“India and the ICC did not have any stance on, or comment upon, PCB matters while we were going through court trials in the past nine months. Now PCB and the ICC members will not comment on the internal affairs of BCCI. The ICC has said it will work with whoever is nominated by any board to represent it in the ICC.”
‘We aim to privatise cricket as much as possible’
Revamping the domestic cricket seems to be one of the top priorities of the PCB; Sethi thinks that privatising the board can be accomplished after the formation of a new structure.
“I am aiming to privatise cricket as much as possible in our peculiar circumstances, in which self-regulating private and state-owned departments play along with private regional associations, funded by the PCB.
“The forthcoming Pakistan Super League (PSL) and the proposed integration of departmental and regional cricket are steps in that direction. However, given the presidential ordinance from which the PCB derives its legitimacy, the Patron will remain and retain some discretionary powers”.
The chairman is also keen on decentralising the board, ensuring a path which limits the role of the chairman in the years ahead. He claimed that his interest is in the smooth accomplishment of the restructure only.
“As soon as the new democratic constitution and autonomous decentralised domestic cricket structure is in place and running relatively smoothly, I will have accomplished my goal and will step aside.”
‘Test match format not as profitable as ODIs and T20s’
Sethi also stressed that while primacy of Test cricket remains a top goal of the ICC, the fact remains that the format is not as profitable as the limited-over varieties. At the national level, he hopes that Test match greats like Waqar and Zaheer Abbas would formulate a successful strategy of grooming players for the longest format of the game.
“Everybody in the ICC wants to play more Test matches. The problem is that this format is not as profitable as ODIs and T20s. Therefore, the ICC has determined to give Test match subsidies on all FTPs in which Tests are involved.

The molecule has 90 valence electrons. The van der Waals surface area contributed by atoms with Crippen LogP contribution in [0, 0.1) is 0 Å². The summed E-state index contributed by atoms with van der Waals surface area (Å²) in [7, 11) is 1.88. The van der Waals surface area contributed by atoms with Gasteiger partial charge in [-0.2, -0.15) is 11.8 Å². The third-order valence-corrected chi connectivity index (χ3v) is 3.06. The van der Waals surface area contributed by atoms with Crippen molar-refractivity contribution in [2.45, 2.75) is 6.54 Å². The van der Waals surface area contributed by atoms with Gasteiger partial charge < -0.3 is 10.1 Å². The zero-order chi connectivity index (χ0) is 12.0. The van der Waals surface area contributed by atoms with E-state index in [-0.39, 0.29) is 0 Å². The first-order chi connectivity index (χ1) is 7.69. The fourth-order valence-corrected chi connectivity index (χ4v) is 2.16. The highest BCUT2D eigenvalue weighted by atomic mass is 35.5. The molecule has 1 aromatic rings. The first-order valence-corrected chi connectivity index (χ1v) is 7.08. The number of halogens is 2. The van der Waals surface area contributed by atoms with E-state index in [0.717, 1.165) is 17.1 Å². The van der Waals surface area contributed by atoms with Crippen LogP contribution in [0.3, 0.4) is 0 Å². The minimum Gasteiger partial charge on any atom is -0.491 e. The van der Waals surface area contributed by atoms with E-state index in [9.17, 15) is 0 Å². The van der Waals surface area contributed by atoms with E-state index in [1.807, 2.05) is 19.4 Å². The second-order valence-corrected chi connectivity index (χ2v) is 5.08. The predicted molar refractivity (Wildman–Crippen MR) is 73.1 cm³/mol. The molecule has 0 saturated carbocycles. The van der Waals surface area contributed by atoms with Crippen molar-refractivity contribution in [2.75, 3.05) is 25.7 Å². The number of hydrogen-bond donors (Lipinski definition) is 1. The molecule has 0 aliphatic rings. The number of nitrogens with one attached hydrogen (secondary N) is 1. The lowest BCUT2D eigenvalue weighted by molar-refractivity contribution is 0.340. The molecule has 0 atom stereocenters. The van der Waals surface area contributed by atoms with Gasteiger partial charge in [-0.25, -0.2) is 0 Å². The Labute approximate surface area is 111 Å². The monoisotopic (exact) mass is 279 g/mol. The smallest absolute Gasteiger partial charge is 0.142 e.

“Of course we want to manufacture players for this format because that is the purest form of cricket and a true measure of a player’s mental and cricketing capability. The job of the new management led by Waqar, Moin and Zaheer (all Test match products) will be to groom and train such players too.”
Sethi also renewed his commitment for the promotion of women and junior cricket across the country.
“The women’s team and the A Team were relatively ignored by the previous PCB managements, but I am determined to raise their level by providing better training facilities and more international exposure. It is a costly exercise because it yields no revenue, but it is the building block of all forms of cricket in the world.”
Chairman throws weight behind PCB’s old guard
Like most of his predecessors Sethi has reposed confidence in the long-serving officials [Chief Operating Officer Subhan Ahmed, directors Zakir Khan and Intikhab Alam] of the board, especially Alam, who has worn numerous hats in the board — often contentiously.
“What blunders have these people made? I am happy to be enlightened. Alam was certainly part of the Akram-led committee for the head coach, but I gave them [the previous coaching panel] two-month contract, not he. And I have already explained the reasons for the two-month contract which, despite the furore in the media, proved to be well-founded because that combination didn’t produce the desired results.”